The main difference between this and the ESAM model appears to be size. When comparing the specifications I had noted the difference in measurements, but this doesn't really tell the whole story - this unit really does look significantly smaller than the ECAM model. To my eyes (and I accept that this is subjective!), it looks a bit more modern too.

Both units are constructed out of the same plastic material, and give the impression of being solidly built. It's not exactly a premium finish, but it doesn't appear cheap either. Having seen how quickly the drip trays (stainless steel) scratch and scuff on these machines I suspect that the plastic bodies may well be more practical than a metal alternative (found on models further up the range).

The internal layout is different to the ESAM, although both appear to use a similar brewing unit. The bean hopper seems to have a smaller capacity, but does have an airtight seal not present on the larger model. Both have a facility to add a scoop of ready ground instead of using the beans (ideal if you want to make a quick cup of decaf, for example).

Both models make a really good cup of coffee. I've owned machines from Gaggia and others in the past, and while they each have their strengths and weaknesses, the delonghis are my overall favourites. They're quite customisable, with a good range of strength and volume options, and the frothing caraffe is genius and perfectly dispenses anything from hot milk to a really rich froth depending on preference. Temperature is really good, perfectly hot enough without using the cupwarmer first, and the results are wonderfully consistent.

It's an easy machine to clean. Unlike others I've tried, the coffee grounds and water tend to collect in their respective trays, with little overspill. Despite the size reduction from the ESAM, the drip tray and water containers seem to have very siilar capacity, so I do't find myself emptying and cleaning it any more often than I did the other machine. In an area like ours (very hard water), it needs descaling fairly often - this adds cost but I can't really blame the machine for this. Besides, on a "per-cup" basis it's still a lot cheaper than trip to Costa...

My ESAM was over a year old and had made a *lot* of coffee, and was still functioning perfectly. I've no reason to suspect that this model is any less robust, and I look forward to thousands more cups of delicious coffee. After using the ECAM for a bit, I think it's worth paying a bit extra over the ESAM. It's a little smaller, a little quieter, and doesn't seem to have made any compromises as a result. Highly recommended!
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on 2 April 2012
I am going to cut the chase:

1 - This product is really easy to set up. Even though instructions aren't phrased (only diagrams).
2 - It produces great coffee and cappuccinos
3 - The Milk compartment offers great range of product.
4 - With a bit more practice, everything is customisable : Strength / length of coffee - programmable start time.

It is small / compact.

but obviously it makes a bit of noise ( since it's grinding the coffee)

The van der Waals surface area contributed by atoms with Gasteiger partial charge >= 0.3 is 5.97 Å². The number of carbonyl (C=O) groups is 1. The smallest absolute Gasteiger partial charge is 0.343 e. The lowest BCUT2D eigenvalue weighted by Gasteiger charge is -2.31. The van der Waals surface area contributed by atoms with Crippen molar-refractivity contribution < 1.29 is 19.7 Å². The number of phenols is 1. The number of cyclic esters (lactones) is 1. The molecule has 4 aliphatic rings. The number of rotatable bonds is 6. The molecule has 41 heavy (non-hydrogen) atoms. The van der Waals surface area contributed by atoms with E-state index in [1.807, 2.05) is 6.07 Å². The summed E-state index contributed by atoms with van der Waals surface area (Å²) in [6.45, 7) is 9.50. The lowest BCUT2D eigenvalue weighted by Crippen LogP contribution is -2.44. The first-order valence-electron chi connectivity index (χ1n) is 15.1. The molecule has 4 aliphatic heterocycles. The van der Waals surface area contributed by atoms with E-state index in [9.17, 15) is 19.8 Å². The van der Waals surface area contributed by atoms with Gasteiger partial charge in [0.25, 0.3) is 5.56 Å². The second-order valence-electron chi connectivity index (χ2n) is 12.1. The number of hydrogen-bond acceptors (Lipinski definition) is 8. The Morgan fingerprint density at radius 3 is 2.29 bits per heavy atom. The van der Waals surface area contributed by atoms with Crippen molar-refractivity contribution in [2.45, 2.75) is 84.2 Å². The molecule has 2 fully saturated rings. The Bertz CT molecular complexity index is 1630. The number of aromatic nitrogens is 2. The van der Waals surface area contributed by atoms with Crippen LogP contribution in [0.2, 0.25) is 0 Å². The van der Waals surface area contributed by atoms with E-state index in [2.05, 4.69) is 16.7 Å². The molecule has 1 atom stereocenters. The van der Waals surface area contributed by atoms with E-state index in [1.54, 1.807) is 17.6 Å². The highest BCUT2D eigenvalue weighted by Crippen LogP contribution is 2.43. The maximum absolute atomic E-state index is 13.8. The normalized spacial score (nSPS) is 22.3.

500-600£ is a bargain
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on 22 June 2009
Chose this machine after our very expensive jura impressa avantgarde failed 3 times in less than 3 years, so decided to call it a day! the first machine arrived faulty as one of the buttons on the control panel was permanently impressed, rendering it useless! However a replacement arrived a day later and its been fantastic. If i was to compare it to my old machine (which cost 3x the price of the delonghi),they both make wonderful coffee and cappuccino's.The delonghi has a smaller water tank but it will still make about 8 large cappucino's before it needs refilling.It doesnt come with a water filter but i believe you can buy one to sit in the tank.The pot for the coffee grounds seems to fill quicker and descaling is required(prompted by the machine) more regularly.(i do live in a hard water area).It takes up less space on the worktop and turns itself on standby much sooner.I particularly like the milk jug which can be stored in the fridge and used as required.It even has a clean function to flush out milk from the dispensing spout.You can choose the density of the foam if you prefer latte's to cappuccino's.You can even tell it to come on at a certain time each day(it doesn't take long to warm up for use though). I too experienced difficulty initially placing the milk jug into its correct position, but after a small application of frizz ease it glided on effortlessly.The metal drip plate has scratched after 2 weeks of use, but to be honest they will all do this eventually. I am really pleased with my purchase - at a press of a button i can change the strengths of my expresso to my taste.I havnt had cause to use the ground coffee option yet so i cant comment on that, but i would definitely recommend this to any coffee lover.
Update 2014 .It has made 8708 cups of coffee.I had to replace the milk jug as it failed to froth, and after a few months the second jug failed too.So I invested in a separate milk frother which is amazing (dualit dmf1). The coffee machine is starting to age with coffee grounds falling inside and the door keeps popping open. It is still making good coffee so I feel I have had my money out of it!